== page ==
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Georgia governor signs school voucher bill to provide $6,500 toward private tuition

Governor Brian Kemp of Georgia signed multiple education bills, including a controversial voucher program allowing parents to use $6,500 in state funds for private schooling or homeschooling of children from low-performing schools. Critics argue this diverts essential resources from public schools and lacks sufficient oversight, while proponents claim it offers necessary educational choices and opportunities.

Earth Day report card: Georgians battle threats to state’s natural wonders year round

Georgia environmentalists mark Earth Day with both celebrations and concerns, as recent policy decisions threaten to undermine the state’s ecological health. Amid ongoing debates, conservation efforts confront challenges from industrial developments and regulatory policies favoring economic interests over environmental preservation.

Rural counties rely on prisons to provide firefighters who work for free

In rural Georgia, incarcerated individuals trained as firefighters and emergency responders are frequently called upon to tackle various emergencies, a practice that began in 1963 and has expanded significantly over the decades. Despite providing crucial support in under-resourced areas, this program faces criticism for potentially exploiting the incarcerated and impacting the job market for professional firefighters.

Early education researchers give Georgia high marks for lottery-funded pre-K programs

Georgia’s pre-K program ranks ninth in the U.S. for enrollment rates but trails in state spending, reflecting a mixed record on early childhood education priorities. A pending increase in funding could enhance the state’s program, positioning it to meet all recommended quality benchmarks, according to the latest findings by the National Institute for Early Education Research.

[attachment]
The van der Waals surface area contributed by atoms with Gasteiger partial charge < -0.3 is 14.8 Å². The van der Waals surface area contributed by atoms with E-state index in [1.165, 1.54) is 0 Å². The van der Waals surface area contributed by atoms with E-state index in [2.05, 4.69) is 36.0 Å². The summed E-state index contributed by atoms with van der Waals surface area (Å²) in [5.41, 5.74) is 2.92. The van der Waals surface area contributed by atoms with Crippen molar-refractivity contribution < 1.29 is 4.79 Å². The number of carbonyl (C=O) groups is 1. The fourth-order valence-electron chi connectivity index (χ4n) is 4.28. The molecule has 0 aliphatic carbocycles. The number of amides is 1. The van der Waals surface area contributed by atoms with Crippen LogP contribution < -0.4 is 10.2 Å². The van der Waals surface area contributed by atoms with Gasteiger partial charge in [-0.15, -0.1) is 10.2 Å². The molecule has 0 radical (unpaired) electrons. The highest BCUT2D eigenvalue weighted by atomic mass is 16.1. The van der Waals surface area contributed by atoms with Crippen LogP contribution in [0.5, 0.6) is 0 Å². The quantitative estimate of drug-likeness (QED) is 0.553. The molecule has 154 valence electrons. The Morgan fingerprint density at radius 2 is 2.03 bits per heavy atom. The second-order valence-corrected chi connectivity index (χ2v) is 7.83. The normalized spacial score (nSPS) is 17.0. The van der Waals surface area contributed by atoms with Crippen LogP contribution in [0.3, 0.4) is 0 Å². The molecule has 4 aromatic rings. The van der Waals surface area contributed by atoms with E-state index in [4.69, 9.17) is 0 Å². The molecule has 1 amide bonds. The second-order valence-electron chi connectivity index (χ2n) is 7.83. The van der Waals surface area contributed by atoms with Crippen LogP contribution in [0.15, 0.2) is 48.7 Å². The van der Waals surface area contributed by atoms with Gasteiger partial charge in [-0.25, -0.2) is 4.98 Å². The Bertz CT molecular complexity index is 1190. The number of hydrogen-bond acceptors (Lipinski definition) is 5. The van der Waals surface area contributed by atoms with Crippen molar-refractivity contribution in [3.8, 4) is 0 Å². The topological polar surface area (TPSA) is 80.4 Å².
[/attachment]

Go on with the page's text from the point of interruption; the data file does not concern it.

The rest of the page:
Tuition and fees to increase at Georgia’s public universities starting fall 2024

Students attending Georgia public colleges will face a tuition increase starting fall 2024, with in-state students paying 2.5% more and out-of-state students seeing a 5% hike, alongside the introduction of a higher tuition rate for international students. These changes, approved by the Board of Regents, reflect efforts to manage rising operational costs across the University System of Georgia amidst ongoing economic inflation.

Georgians poised to secure incremental gains in mental health treatment options in 2024

In Georgia, recent legislative efforts have expanded mental health initiatives, including passing several smaller bills that build on previous reforms and incorporating new funding for the behavioral health crisis system. These changes come after setbacks in prior sessions, reflecting a growing bipartisan commitment to enhancing mental health services despite some contentious political maneuvers.

State utility regulators approve Georgia Power plan to use fossil fuels to power data centers

In a decisive 4-1 vote, the Georgia Public Service Commission approved Georgia Power’s controversial plans to expand energy generation through a mix of fossil fuels and renewable sources, amid criticisms for not prioritizing cleaner energy options. The plan involves constructing natural gas and oil generators and solar battery facilities to cater to rising industrial demands, despite warnings about the long-term environmental and economic impacts of relying on volatile fossil fuel prices.

Georgia child welfare agency defensive after Ossoff Senate panel reports neglect and exploitation

The Georgia Division of Family and Children Services is critiqued in a U.S. Senate report for not adequately protecting children from abuse, contributing to child deaths and injuries through mismanagement. Senator Jon Ossoff emphasizes the need to protect the most vulnerable children from abuse and human trafficking, highlighting the serious and distressing findings of the investigation.

Georgia to strengthen property owners’ rights against squatters

Georgia lawmakers have passed the Squatters Reform Act, aiming to shift the legal treatment of illegal occupancy from a civil to a criminal matter, enabling property owners to more swiftly remove unauthorized occupants. The legislation, which awaits Governor Brian Kemp’s signature, mandates squatters to produce valid occupancy documentation within three days or face criminal trespass charges, streamlining the process for property owners to reclaim their rights.

Bookman: Eastman’s law license suspension suggests peril for Trump, allies in Georgia RICO case

After a lengthy trial, a California state bar judge found that John Eastman “conspired with President Trump to obstruct a lawful function of the government of the United States” by aiming to disrupt the electoral count on January 6, 2021, leading to Eastman’s law license suspension with a recommendation for permanency. In her ruling, Judge Yvonne Roland highlighted Eastman’s submission of false filings related to the 2020 election in Georgia, undermining the legitimacy of millions of votes and engaging in actions deemed beyond the protection of the First Amendment and professional responsibilities around honesty.